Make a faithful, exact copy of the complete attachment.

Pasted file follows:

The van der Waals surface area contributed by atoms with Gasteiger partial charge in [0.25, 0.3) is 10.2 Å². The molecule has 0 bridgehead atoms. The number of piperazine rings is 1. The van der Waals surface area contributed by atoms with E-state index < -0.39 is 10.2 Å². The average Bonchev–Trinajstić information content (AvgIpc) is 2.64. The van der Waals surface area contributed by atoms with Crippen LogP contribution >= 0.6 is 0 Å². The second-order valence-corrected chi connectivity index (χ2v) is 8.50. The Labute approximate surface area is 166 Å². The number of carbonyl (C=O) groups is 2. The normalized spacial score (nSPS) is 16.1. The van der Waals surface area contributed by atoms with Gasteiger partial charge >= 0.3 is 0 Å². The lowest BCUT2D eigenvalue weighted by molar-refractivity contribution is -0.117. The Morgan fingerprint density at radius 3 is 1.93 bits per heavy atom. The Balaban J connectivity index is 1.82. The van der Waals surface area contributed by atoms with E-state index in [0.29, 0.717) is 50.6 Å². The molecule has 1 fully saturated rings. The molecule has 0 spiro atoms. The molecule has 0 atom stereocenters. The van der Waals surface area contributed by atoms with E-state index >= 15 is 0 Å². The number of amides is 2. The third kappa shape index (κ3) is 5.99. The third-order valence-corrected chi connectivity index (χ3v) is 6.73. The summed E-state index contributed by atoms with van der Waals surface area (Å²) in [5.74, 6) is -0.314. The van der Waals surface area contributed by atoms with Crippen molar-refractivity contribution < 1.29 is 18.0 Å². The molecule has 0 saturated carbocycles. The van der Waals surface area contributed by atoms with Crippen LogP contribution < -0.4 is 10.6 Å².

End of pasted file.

The van der Waals surface area contributed by atoms with Gasteiger partial charge in [0.25, 0.3) is 10.2 Å². The molecule has 0 bridgehead atoms. The number of piperazine rings is 1. The van der Waals surface area contributed by atoms with E-state index < -0.39 is 10.2 Å². The average Bonchev–Trinajstić information content (AvgIpc) is 2.64. The van der Waals surface area contributed by atoms with Crippen LogP contribution >= 0.6 is 0 Å². The second-order valence-corrected chi connectivity index (χ2v) is 8.50. The Labute approximate surface area is 166 Å². The number of carbonyl (C=O) groups is 2. The normalized spacial score (nSPS) is 16.1. The van der Waals surface area contributed by atoms with Gasteiger partial charge >= 0.3 is 0 Å². The lowest BCUT2D eigenvalue weighted by molar-refractivity contribution is -0.117. The Morgan fingerprint density at radius 3 is 1.93 bits per heavy atom. The Balaban J connectivity index is 1.82. The van der Waals surface area contributed by atoms with E-state index in [0.29, 0.717) is 50.6 Å². The molecule has 1 fully saturated rings. The molecule has 0 spiro atoms. The molecule has 0 atom stereocenters. The van der Waals surface area contributed by atoms with E-state index >= 15 is 0 Å². The number of amides is 2. The third kappa shape index (κ3) is 5.99. The third-order valence-corrected chi connectivity index (χ3v) is 6.73. The summed E-state index contributed by atoms with van der Waals surface area (Å²) in [5.74, 6) is -0.314. The van der Waals surface area contributed by atoms with Crippen molar-refractivity contribution < 1.29 is 18.0 Å². The molecule has 0 saturated carbocycles. The van der Waals surface area contributed by atoms with Crippen LogP contribution < -0.4 is 10.6 Å².